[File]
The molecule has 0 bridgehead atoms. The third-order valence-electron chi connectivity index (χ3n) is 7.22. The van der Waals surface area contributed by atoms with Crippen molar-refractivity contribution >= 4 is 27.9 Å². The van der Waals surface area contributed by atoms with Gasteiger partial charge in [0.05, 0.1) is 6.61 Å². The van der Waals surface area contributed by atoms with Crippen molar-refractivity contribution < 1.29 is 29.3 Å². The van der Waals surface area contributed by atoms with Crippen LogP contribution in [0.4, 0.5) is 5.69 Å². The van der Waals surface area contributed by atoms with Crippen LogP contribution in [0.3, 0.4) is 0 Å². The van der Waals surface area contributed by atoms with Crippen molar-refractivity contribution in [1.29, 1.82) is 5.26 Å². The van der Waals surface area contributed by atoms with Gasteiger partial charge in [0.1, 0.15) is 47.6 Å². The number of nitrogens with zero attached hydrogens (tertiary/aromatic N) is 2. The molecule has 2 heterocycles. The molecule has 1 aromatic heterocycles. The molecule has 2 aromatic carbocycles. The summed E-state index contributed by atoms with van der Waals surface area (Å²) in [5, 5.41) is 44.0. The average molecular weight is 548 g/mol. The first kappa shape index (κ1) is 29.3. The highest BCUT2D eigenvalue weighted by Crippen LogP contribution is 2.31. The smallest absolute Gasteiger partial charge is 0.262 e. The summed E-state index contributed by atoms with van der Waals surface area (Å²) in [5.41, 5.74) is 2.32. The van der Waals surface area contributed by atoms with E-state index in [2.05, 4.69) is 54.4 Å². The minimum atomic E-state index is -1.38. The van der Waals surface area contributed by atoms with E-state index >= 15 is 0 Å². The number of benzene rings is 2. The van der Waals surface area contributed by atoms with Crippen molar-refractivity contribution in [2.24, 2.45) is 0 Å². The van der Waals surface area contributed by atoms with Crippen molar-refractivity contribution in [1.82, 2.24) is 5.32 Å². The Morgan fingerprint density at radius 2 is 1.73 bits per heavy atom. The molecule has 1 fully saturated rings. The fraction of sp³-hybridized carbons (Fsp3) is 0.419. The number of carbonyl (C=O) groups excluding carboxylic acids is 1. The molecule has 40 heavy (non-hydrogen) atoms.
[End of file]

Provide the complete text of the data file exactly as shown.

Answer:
The molecule has 0 bridgehead atoms. The third-order valence-electron chi connectivity index (χ3n) is 7.22. The van der Waals surface area contributed by atoms with Crippen molar-refractivity contribution >= 4 is 27.9 Å². The van der Waals surface area contributed by atoms with Gasteiger partial charge in [0.05, 0.1) is 6.61 Å². The van der Waals surface area contributed by atoms with Crippen molar-refractivity contribution < 1.29 is 29.3 Å². The van der Waals surface area contributed by atoms with Crippen LogP contribution in [0.4, 0.5) is 5.69 Å². The van der Waals surface area contributed by atoms with Crippen LogP contribution in [0.3, 0.4) is 0 Å². The van der Waals surface area contributed by atoms with Crippen molar-refractivity contribution in [1.29, 1.82) is 5.26 Å². The van der Waals surface area contributed by atoms with Gasteiger partial charge in [0.1, 0.15) is 47.6 Å². The number of nitrogens with zero attached hydrogens (tertiary/aromatic N) is 2. The molecule has 2 heterocycles. The molecule has 1 aromatic heterocycles. The molecule has 2 aromatic carbocycles. The summed E-state index contributed by atoms with van der Waals surface area (Å²) in [5, 5.41) is 44.0. The average molecular weight is 548 g/mol. The first kappa shape index (κ1) is 29.3. The highest BCUT2D eigenvalue weighted by Crippen LogP contribution is 2.31. The smallest absolute Gasteiger partial charge is 0.262 e. The summed E-state index contributed by atoms with van der Waals surface area (Å²) in [5.41, 5.74) is 2.32. The van der Waals surface area contributed by atoms with E-state index in [2.05, 4.69) is 54.4 Å². The minimum atomic E-state index is -1.38. The van der Waals surface area contributed by atoms with E-state index >= 15 is 0 Å². The number of benzene rings is 2. The van der Waals surface area contributed by atoms with Crippen molar-refractivity contribution in [2.24, 2.45) is 0 Å². The van der Waals surface area contributed by atoms with Crippen molar-refractivity contribution in [1.82, 2.24) is 5.32 Å². The Morgan fingerprint density at radius 2 is 1.73 bits per heavy atom. The molecule has 1 fully saturated rings. The fraction of sp³-hybridized carbons (Fsp3) is 0.419. The number of carbonyl (C=O) groups excluding carboxylic acids is 1. The molecule has 40 heavy (non-hydrogen) atoms.